Fox is launching mockumentary comedy Welcome To Flatch on March 17 and will drop the first seven episodes on Hulu.
It’s an unusual move for a linear broadcast network and something that director and exec producer Paul Feig called “unbelievable”. “To come up with this idea for a network show is unheard of. People don’t latch on to a show until they can binge it,” he said during a Deadline moderated panel session at SXSW in Austin, Texas.
The series, which comes from showrunner and exec producer Jenny Bicks and Feig, is based on BBC Three comedy This Country and follows a documentary crew that sets out to explore the lives of residents in the small American town of Flatch.
Michael Thorn, president of Fox Entertainment, said that the team behind the series, which is produced by Lionsgate, BBC Studios’ LA production arm and Fox Entertainment, was up for a new approach.
“I think there’s about 500 scripted shows on television right now so it’s incredibly challenging for any platform to launch a show impactfully. We stepped back and felt we had some really special and unique. We thought about how do we set this up for success. Comedies do not launch with big numbers, they’re more of a slow growth. Our hope is that however you experience it, you will find the characters and the show as contagious as we do… and then the back half of the season will be all on Fox and our hope is that by the time that the audience connects with the first seven episodes, they will be on the edge of their seat for episode eight and come back to a more traditional viewing platform,” Thorn said.
He pointed to shows such as The Office, Seinfeld and Schitt’s Creek that all launched relatively slowly before massive hits. “It’s tough to launch any show in general… it just takes time. We have found our animated series take a couple of years to catch on. If that’s the pattern, don’t fight it, don’t lie to yourselves that this one will be different, try something new. It’s the nature of the way people are watching shows now.”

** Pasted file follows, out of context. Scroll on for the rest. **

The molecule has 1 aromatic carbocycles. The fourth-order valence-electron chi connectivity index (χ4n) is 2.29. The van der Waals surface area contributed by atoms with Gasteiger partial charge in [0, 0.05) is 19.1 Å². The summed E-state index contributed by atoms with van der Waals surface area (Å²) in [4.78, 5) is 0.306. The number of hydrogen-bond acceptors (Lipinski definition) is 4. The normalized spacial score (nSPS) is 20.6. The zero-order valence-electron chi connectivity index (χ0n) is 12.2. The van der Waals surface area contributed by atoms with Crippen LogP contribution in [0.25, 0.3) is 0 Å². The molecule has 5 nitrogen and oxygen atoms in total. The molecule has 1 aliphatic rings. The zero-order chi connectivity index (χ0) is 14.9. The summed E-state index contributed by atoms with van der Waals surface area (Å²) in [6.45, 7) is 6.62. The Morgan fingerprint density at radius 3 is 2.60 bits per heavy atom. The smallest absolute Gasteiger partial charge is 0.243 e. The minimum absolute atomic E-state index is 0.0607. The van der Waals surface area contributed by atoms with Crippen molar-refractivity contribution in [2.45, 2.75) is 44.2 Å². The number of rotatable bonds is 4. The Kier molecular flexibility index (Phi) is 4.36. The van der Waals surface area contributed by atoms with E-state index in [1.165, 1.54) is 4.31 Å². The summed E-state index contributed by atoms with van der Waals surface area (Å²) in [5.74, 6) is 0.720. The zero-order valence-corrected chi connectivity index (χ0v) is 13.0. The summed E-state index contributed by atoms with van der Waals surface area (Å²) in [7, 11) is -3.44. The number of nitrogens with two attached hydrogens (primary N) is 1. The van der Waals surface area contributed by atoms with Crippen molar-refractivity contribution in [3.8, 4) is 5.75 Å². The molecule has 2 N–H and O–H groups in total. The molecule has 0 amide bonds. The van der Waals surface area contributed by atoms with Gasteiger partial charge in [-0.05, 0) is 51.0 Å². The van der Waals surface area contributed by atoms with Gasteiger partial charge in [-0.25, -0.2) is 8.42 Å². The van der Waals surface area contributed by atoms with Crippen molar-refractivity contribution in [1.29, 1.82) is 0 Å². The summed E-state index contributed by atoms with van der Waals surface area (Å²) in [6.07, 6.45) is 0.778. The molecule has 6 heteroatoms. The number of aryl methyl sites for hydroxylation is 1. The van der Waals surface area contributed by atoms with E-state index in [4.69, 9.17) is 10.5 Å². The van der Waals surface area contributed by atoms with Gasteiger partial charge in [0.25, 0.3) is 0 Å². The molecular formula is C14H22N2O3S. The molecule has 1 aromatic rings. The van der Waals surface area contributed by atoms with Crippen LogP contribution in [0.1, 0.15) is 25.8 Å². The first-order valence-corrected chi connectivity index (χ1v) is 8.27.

Holmes, who plays Kelly Mallet, had an unusual entry into television. She began posting videos online, spurred on by her ex-boyfriend, that caught the eye of Feig and Bicks. Welcome To Flatch was her first starring role, calling it a “dream show”.
Similarly, Sam Straley, who plays Shrub Mallett, had his ex-girlfriend to thank for encouraging him to read. “This is dedicated to our exes”, joked Holmes.
The team had an unusual route to screen with filming on the pilot being interrupted by the Covid-19 pandemic. They had only filmed one day before having to shut down. However, the team was able to craft a ten-minute presentation, which was enough for Thorn and his team at Fox to give them a 14-episode order.
“That is such a testament to the performers. These guys all rolled with it. It was a full on, let’s put on a show and it was fun but we certainly didn’t expect to only have one day of shooting,” said Bicks.
Thorn said the experience with the presentation has meant that he’s leaning towards doing more presentations than traditional pilots in comedy. Other comedy projects in the works at Fox include meteorologist comedy Cindy Snow from The Flight Attendant creator Steve Yockey and a witness protection comedy from Dollface showrunner Michelle Nader.
Welcome to Flatch is executive produced by Perkins Street Productions’ Bicks, Feigco Entertainment’s Feig, BBC Studios’ Angie Stephenson and Charlie Cooper and Daisy May Cooper, who created the original BBC series.
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